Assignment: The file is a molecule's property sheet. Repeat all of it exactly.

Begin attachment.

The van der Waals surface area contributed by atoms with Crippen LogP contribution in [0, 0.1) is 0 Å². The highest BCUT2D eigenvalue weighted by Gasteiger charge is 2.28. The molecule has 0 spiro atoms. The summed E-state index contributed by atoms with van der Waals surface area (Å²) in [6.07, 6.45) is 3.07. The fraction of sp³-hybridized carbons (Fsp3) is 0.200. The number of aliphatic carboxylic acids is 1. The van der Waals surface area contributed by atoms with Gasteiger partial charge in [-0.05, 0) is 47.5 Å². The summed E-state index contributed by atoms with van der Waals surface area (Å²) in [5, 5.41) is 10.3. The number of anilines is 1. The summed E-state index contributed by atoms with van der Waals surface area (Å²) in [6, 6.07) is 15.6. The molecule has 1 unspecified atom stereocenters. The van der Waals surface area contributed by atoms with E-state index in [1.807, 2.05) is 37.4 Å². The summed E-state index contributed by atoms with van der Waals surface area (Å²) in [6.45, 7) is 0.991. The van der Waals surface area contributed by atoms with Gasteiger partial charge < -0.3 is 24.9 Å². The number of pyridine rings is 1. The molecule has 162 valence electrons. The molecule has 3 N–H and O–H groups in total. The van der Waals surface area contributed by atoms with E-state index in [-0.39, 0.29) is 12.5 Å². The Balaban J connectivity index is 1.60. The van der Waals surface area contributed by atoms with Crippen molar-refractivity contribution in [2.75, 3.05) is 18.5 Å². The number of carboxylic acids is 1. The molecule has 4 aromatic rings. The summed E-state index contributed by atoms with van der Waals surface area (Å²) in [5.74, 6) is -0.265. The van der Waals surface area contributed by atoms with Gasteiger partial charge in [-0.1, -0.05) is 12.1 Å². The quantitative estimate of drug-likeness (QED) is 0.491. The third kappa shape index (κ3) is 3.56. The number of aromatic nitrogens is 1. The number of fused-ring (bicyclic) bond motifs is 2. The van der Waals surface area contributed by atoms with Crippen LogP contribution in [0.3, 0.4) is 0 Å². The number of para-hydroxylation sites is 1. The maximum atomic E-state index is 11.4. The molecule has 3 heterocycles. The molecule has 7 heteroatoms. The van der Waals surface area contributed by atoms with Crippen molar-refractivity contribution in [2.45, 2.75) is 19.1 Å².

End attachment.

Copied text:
The van der Waals surface area contributed by atoms with Crippen LogP contribution in [0, 0.1) is 0 Å². The highest BCUT2D eigenvalue weighted by Gasteiger charge is 2.28. The molecule has 0 spiro atoms. The summed E-state index contributed by atoms with van der Waals surface area (Å²) in [6.07, 6.45) is 3.07. The fraction of sp³-hybridized carbons (Fsp3) is 0.200. The number of aliphatic carboxylic acids is 1. The van der Waals surface area contributed by atoms with Gasteiger partial charge in [-0.05, 0) is 47.5 Å². The summed E-state index contributed by atoms with van der Waals surface area (Å²) in [5, 5.41) is 10.3. The number of anilines is 1. The summed E-state index contributed by atoms with van der Waals surface area (Å²) in [6, 6.07) is 15.6. The molecule has 1 unspecified atom stereocenters. The van der Waals surface area contributed by atoms with E-state index in [1.807, 2.05) is 37.4 Å². The summed E-state index contributed by atoms with van der Waals surface area (Å²) in [6.45, 7) is 0.991. The van der Waals surface area contributed by atoms with Gasteiger partial charge < -0.3 is 24.9 Å². The number of pyridine rings is 1. The molecule has 162 valence electrons. The molecule has 3 N–H and O–H groups in total. The van der Waals surface area contributed by atoms with E-state index in [-0.39, 0.29) is 12.5 Å². The Balaban J connectivity index is 1.60. The van der Waals surface area contributed by atoms with Crippen molar-refractivity contribution in [2.75, 3.05) is 18.5 Å². The number of carboxylic acids is 1. The molecule has 4 aromatic rings. The summed E-state index contributed by atoms with van der Waals surface area (Å²) in [5.74, 6) is -0.265. The van der Waals surface area contributed by atoms with Gasteiger partial charge in [-0.1, -0.05) is 12.1 Å². The quantitative estimate of drug-likeness (QED) is 0.491. The third kappa shape index (κ3) is 3.56. The number of aromatic nitrogens is 1. The number of fused-ring (bicyclic) bond motifs is 2. The van der Waals surface area contributed by atoms with Crippen LogP contribution in [0.3, 0.4) is 0 Å². The number of para-hydroxylation sites is 1. The maximum atomic E-state index is 11.4. The molecule has 3 heterocycles. The molecule has 7 heteroatoms. The van der Waals surface area contributed by atoms with Crippen molar-refractivity contribution in [2.45, 2.75) is 19.1 Å².